The 5 things that happen when your CRM & ERP are fully integrated.

Don’t be mean. Share your data to amplify the customer experience.

 

To be blunt, there’s zero point in having good customer data if you're not going to share it.

360-degree customer information shared through integrated financial and customer relationship management systems = vastly amplified customer experience and lifetime value.

Your CRM holds your leads, opportunities, your presales work, and all of your customer communications. And your ERP has all the actuals like sales orders, invoicing and payment history. When you combine those two sets of data, you open up a world of opportunities to upsell, cross-sell and improve the customer relationship and drive sales.

And if you don’t?

The 5 main issues you’ll experience by not being integrated:

Now, if you think you’re doing ok without integration, let me convince you why you aren’t.

1. Creating unnecessary work

You’re doubling up on time and effort when you manually convert a quote to a sales order. And you risk errors. Enough said.

2. Faulty forecasting

You have no visibility of the difference between sales orders and actuals. For example, you have an opportunity logged for $500,000. The customer says ‘yes, let’s go ahead’, but between the opportunity and the sale, the order amount drops to $200,000. So you end up with a discrepancy in data between your CRM and ERP, and if you use the CRM for forecasting future sales, the results are skewed.

You also don’t get to see recurring patterns where you’ve invested (or even wasted) a time and effort on those customers who dream big and require lots of attention, but invariably order small – if at all.

3. Reality reporting

Let’s talk about reporting on real-time stock availability and scheduling. A lack of visibility of opportunity vs actuals means you can’t see what’s coming through the system.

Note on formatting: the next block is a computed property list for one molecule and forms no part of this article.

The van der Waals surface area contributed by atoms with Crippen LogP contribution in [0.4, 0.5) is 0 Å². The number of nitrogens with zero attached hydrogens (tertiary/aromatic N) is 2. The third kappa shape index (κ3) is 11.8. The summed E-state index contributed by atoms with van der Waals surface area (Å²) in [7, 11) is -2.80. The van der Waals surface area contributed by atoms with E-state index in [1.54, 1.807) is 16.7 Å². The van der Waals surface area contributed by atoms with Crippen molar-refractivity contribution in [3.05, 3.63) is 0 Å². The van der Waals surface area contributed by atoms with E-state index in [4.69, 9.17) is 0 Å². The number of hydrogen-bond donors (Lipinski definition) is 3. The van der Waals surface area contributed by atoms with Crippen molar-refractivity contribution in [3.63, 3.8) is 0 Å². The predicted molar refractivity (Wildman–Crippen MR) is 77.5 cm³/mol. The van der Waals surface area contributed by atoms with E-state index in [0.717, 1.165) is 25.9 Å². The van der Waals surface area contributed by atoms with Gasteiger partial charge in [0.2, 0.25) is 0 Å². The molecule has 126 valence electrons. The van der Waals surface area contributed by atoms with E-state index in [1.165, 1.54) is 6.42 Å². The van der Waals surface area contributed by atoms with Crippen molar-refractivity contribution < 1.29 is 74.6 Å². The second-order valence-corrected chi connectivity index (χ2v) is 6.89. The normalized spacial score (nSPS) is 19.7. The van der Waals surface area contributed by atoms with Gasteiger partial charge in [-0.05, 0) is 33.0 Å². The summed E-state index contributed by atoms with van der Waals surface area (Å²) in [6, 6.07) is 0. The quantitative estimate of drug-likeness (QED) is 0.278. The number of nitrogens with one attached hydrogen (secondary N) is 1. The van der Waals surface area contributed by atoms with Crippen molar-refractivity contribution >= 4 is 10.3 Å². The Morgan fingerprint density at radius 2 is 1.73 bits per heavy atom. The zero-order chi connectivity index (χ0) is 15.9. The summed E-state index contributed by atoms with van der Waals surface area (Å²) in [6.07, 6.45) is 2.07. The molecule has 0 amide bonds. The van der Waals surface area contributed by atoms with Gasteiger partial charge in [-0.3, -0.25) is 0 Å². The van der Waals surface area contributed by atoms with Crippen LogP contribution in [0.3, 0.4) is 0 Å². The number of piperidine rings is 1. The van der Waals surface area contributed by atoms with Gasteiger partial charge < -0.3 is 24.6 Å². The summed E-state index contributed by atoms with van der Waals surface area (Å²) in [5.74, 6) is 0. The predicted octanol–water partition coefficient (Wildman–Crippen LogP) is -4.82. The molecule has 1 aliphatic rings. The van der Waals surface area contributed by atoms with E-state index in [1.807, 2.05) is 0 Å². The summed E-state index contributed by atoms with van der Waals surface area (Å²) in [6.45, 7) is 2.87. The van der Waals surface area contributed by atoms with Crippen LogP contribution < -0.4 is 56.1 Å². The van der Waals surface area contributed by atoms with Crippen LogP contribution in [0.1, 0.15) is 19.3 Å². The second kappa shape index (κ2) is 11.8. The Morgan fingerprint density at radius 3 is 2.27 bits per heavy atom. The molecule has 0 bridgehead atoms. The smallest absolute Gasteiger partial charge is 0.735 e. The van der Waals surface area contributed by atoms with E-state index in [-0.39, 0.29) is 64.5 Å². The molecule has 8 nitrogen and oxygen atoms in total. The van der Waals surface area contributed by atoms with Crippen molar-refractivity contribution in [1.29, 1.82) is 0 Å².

Your salespeople have to hope that there are enough widgets in stock or on back-order or scheduled for production to fulfil the order in a timely fashion. But what if the widgets your customer needs aren’t going to be available for another eight weeks? How will your salesperson set expectations and manage disappointment? Will the lack of visibility lose your business the order, and give your competitors a lovely new opportunity on a plate?

4. Left hand, meet right hand

When you lack integration and therefore have no shared data, your business units (and salespeople) end up working on isolated information. And that lack of customer knowledge impacts the ability to deliver exceptional customer service.

There’s nothing worse for a salesperson who’s out in the field to walk into a customer’s office without a full picture of their history and interactions with your business. Across all departments. And including all unresolved support or payment issues. Making a significant sale to a customer who has (without justification) an account that’s well and truly in the red is a hollow victory. And trying to sell more to an unhappy customer is rubbing salt in an open wound. Forewarned is truly forearmed.

Conversely, if the customer is in raptures about a recent purchase, it’s a great time to upsell them a service and support agreement, cross-sell consumable supplies, or invite them to exclusive product launches and events. Your marketing spend should be validated by customer knowledge, not dissipated on low-value opportunities.

5. The truth, the whole truth, and nothing but the truth

You’ve probably heard time and time again the phrase ‘a single source of truth’. In essence, all of your data is in one place and has a meaningful relationship. Phone numbers and addresses are up-to-date and right, all sales and opportunities captured and sitting side by side. No-one is chasing their tail (and wasting time with spreadsheets) trying to pull together data from multiple sources. It just makes sense to have it in one place. Right?